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Director receives Courage to Teach Award
by Jonathan Ewart
Residency education is a science as well as an art, and Peter J. Carek,
M.D., has mastered them both, according to the Accreditation Council
for Graduate Medical Education (ACGME).
Dr. Peter Carek
ACGME recognized Carek with the 2008-2009 Parker J. Palmer Courage to
Teach Award for his achievements as residency program director in the
MUSC Department of Family Medicine. This award distinguishes residency
program directors who find innovative ways to teach residents and
provide quality health care.
Residency program directors from all disciplines, including
fellowships, are eligible for the award. Each year 10 recipients are
selected from thousands of eligible candidates nationwide.
Program directors are selected based on certain criteria. They must
work in a fully-accredited residency program and have at least five
years’ experience as program director. They must demonstrate dedication
and effectiveness in teaching residents, project model, value-based and
highly principled behaviors. They should be role models, contributing
to innovation and improvement in the learning environment from which
the field can learn; and they must participate in a national program
directors’ association if one exists for their specialty.
Carek was nominated by Lori Dickerson, PharmD, associate residency
program director, and Terry Steyer, M.D., director of the Transitional
Year Residency Program, both faculty members in the Department of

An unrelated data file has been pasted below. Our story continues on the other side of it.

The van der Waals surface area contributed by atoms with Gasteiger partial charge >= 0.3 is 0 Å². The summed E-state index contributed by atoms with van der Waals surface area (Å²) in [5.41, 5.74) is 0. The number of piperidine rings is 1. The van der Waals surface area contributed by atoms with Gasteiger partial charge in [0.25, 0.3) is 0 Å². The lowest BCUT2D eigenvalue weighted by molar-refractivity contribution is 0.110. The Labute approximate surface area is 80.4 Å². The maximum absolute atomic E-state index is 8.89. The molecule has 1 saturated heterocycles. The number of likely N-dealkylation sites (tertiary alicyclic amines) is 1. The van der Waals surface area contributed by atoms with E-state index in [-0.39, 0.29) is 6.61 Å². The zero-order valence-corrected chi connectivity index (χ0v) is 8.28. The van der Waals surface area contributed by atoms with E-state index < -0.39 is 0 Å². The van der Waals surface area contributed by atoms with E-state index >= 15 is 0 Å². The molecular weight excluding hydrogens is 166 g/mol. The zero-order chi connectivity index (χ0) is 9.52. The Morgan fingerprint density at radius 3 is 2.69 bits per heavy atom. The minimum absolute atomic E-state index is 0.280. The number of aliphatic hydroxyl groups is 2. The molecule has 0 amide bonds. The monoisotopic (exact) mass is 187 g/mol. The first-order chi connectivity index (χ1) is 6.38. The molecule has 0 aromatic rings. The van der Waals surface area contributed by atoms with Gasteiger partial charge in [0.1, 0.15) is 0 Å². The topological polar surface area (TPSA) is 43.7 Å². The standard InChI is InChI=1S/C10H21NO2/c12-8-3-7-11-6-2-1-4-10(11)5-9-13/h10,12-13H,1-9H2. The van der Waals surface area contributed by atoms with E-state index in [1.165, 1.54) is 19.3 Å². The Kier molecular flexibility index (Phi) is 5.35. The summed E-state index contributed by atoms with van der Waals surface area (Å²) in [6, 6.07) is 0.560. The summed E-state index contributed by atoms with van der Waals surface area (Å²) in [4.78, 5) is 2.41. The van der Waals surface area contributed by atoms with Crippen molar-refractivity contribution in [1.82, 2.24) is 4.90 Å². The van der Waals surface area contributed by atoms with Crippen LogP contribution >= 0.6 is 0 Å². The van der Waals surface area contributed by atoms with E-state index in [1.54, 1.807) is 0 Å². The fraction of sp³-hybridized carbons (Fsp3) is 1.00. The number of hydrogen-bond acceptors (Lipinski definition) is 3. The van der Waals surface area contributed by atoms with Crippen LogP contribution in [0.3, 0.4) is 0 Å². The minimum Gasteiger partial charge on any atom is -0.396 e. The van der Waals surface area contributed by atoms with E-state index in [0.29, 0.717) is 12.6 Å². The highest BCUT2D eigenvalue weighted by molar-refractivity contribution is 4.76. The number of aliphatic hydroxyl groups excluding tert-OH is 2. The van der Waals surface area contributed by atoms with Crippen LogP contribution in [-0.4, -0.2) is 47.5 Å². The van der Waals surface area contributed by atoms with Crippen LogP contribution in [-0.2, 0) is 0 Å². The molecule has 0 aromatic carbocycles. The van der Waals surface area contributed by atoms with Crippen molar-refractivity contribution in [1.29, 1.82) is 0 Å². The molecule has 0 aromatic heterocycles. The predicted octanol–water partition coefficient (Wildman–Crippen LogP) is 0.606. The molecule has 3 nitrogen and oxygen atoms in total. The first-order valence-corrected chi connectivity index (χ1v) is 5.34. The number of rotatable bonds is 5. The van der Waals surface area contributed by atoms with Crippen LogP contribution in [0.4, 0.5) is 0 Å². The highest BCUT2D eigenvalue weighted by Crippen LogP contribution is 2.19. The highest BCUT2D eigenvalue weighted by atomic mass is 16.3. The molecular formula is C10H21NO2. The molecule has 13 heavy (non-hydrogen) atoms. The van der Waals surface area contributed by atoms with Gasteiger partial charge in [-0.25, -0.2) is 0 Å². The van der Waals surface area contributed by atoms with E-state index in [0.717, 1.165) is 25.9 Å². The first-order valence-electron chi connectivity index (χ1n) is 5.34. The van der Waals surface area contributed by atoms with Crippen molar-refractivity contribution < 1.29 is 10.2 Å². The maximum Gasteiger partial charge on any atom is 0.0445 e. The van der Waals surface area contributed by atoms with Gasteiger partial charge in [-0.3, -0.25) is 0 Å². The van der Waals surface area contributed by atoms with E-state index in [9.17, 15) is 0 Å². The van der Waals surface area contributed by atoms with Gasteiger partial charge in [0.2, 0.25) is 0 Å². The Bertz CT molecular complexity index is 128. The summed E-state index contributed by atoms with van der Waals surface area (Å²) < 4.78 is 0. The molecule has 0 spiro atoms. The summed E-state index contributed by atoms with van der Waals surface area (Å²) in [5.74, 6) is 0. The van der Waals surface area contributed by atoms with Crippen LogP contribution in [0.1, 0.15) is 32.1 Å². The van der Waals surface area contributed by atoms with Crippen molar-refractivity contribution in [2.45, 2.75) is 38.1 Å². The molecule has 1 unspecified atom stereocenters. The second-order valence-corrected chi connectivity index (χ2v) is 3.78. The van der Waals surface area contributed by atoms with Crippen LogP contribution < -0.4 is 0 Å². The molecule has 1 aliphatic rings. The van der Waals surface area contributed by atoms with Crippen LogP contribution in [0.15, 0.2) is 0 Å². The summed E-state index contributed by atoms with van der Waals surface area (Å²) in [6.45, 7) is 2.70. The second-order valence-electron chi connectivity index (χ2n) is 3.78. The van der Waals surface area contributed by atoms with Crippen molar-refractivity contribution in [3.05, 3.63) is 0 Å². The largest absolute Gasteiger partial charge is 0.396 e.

“This is a major honor for Dr. Carek, the Department of Family Medicine
and the medical university as a whole,” said Dickerson.
Carek has been an MUSC faculty member since 1992 and became director of
the Family Medicine Residency Program in 1995. In 1997 the department
began a partnership with Trident Health Systems and moved the residency
program to the Trident Medical Center campus in North Charleston.
Through a unique educational partnership between an outstanding
community hospital and a modem academic medical center, Trident Medical
Center serves as the primary site for resident education and also is
the sponsoring institution for the program.
“The hybrid nature of the program provides the best possible
educational experience for our family medicine residents,” said Carek.
“The community hospital setting offers real-world experience
while the university affiliation provides the necessary access to
educational support. In this setting, our excellent faculty and
outstanding residents have created a wonderful training
The program focuses on evidence-based medicine, excellence in patient
care, quality assurance and improvement. It is considered among the
nation’s best and is attracting new residents on a national level,
“The ability of Dr. Carek to integrate quality improvement education
into residency education before it became a requirement demonstrated
his futuristic thinking into what makes a good physician,” said Steyer.
“This type of thinking should be recognized and rewarded. We thought
nominating Dr. Carek for this award was important.”
Carek is the second MUSC faculty member to win this award. William
Hester, M.D., director of the MUSC-affiliated McLeod Family Practice
Residency program in Florence, also received the award in the field of
family medicine in 2002.
Friday, Oct. 10, 2008
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